This year’s Festival La Gacilly-Baden Photo in Austria features two exhibits by photographer Gerd Ludwig, titled, “The Long Shadow of Chernobyl” and “Moscow – Winds of Change.” Beginning his career in Germany, Ludwig, who now resides in Los Angeles, is a documentary photographer focusing on environmental issues and the former Soviet Union. Both themes converge in his decades-long documents of the aftermath of the Chernobyl disaster, ranging from images within the dilapidated, highly contaminated Reactor (having ventured deeper into the reactor than any Western still photographer), to disturbing images of abandoned dolls and gas masks, rearranged by tourists visiting the Exclusion Zone.
His second exhibit highlights his expansive 30-year coverage of the rapidly evolving metropolis of Moscow.
Ludwig’s portrayal of the former Soviet Union is deeply rooted in his upbringing in post-World War II Germany. As a young refugee child, in the darkness of a cramped space that served as a kitchen, bedroom and living room in one, he listened to the sad and soothing voice of his father, a German soldier who survived Stalingrad. The perceived bedtime stories recalling winter landscapes, soldiers battling their way through blizzards and fearful people hiding in stables and barns were his father’s attempted to shed himself of the terrible memories of war. As a teenager, Ludwig became painfully aware of the suffering Germany had inflicted on the world. Stricken by generational guilt, his lifelong focus on Russia and the former Soviet Union became his attempt to discern the past.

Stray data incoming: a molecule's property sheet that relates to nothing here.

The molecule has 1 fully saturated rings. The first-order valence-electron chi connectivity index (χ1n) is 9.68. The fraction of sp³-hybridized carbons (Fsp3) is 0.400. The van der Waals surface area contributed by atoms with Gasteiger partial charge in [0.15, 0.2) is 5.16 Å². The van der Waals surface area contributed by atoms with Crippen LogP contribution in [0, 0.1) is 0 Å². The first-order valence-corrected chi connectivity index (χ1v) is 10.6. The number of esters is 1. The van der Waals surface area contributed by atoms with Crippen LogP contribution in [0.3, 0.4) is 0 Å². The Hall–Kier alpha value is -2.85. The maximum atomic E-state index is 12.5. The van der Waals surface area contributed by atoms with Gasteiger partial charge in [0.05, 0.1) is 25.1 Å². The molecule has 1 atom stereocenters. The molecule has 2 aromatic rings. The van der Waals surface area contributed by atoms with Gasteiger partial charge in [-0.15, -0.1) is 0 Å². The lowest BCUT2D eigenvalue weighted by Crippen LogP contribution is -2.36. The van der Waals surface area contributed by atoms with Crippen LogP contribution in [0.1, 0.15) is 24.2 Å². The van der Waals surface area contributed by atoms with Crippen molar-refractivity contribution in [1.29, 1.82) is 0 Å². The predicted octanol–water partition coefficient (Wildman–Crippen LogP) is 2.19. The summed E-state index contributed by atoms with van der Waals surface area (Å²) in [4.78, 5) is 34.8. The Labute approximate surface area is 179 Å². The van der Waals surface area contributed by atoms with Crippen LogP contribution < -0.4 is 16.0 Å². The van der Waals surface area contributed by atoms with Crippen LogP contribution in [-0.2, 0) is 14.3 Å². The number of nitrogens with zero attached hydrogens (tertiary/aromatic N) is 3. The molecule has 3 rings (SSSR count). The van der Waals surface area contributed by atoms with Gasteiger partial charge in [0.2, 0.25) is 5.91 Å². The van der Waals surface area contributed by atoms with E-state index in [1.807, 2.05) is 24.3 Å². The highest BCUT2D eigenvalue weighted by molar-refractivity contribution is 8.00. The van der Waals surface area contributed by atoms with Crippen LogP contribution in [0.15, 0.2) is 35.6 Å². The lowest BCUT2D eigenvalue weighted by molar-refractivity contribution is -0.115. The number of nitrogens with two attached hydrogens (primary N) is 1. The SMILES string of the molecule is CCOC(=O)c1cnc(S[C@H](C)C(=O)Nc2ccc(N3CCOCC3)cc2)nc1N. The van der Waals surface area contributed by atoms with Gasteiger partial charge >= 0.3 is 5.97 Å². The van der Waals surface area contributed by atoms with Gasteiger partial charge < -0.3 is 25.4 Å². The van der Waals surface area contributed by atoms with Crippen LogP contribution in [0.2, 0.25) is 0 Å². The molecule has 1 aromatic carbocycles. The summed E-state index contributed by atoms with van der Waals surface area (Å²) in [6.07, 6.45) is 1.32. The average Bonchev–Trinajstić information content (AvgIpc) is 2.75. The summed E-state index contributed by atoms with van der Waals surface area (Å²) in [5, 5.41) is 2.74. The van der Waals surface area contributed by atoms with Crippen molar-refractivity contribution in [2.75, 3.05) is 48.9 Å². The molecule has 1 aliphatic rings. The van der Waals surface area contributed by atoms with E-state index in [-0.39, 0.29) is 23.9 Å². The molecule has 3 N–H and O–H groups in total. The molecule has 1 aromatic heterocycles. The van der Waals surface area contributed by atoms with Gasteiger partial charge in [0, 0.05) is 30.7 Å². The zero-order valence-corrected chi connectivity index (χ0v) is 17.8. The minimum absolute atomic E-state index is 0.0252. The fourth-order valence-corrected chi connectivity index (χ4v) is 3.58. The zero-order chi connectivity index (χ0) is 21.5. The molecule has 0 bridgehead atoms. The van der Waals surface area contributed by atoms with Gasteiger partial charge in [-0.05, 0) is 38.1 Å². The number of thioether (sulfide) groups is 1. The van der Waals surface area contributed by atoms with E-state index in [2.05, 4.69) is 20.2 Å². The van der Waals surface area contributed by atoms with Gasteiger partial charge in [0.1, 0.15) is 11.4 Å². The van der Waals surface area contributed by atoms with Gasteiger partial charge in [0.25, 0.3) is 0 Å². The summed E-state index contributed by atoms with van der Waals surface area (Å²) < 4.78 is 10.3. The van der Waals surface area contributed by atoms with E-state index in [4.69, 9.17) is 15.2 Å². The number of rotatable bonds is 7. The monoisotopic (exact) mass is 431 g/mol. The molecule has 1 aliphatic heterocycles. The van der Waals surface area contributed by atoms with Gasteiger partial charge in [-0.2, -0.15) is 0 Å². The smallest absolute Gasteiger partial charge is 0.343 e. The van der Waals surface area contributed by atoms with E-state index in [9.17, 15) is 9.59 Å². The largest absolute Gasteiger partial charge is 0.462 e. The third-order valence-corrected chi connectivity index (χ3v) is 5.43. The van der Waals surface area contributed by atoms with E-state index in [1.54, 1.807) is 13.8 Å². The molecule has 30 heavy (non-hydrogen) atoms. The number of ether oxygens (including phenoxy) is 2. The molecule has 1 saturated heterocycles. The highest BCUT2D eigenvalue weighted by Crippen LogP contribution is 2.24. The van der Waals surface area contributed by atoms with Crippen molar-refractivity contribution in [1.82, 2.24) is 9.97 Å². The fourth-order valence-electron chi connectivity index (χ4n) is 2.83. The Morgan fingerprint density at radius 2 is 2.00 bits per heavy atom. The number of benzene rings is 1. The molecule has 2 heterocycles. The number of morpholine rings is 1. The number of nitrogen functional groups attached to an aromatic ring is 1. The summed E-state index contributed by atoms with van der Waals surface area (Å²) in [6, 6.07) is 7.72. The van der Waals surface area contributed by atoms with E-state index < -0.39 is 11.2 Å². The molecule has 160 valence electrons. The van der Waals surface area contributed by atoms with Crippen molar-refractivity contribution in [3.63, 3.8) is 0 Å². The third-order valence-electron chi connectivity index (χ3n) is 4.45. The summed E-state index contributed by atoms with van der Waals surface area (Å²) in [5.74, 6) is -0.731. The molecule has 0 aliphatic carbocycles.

For decades, Ludwig was National Geographic’s main photographer documenting life in the former Soviet Union, focusing specifically on socioeconomic and environmental issues in Russia, Kazakhstan and Ukraine. “He has the eye of a fine-art photographer, and is always looking for an oblique viewpoint,” shares writer/editor Reuel Golden. “Many photojournalists come to a slightly clichéd view of Russia, and photograph the country in stark monochrome. Ludwig takes a more bold and colourful approach, which makes his subjects appear more human, less one-dimensional.”
The Festival La Gacilly-Baden Photo, which takes place each summer, draws thousands to Baden, Austria to enjoy breathtaking photography exhibits displayed outdoors among parks, gardens and town buildings. Festival La Gacilly was originally created in 2004 by Jacques Rocher to celebrate photography in the small Britannic commune of La Gacilly, France. The fruit of the collaboration between the Festival Photo La Gacilly team and Austrian publisher / photographer Lois Lammerhuber, the first annual La Gacilly-Baden Festival took place in 2018. This year, it is dedicated to photography in and of Eastern Europe, and will run from July 14 to October 26. More information can be found here.
The setting of an outdoor festival makes Festival La Gacilly-Baden one of the few remaining ways to physically bring photography to large audiences in the midst of the pandemic. Even so, social distancing rules apply.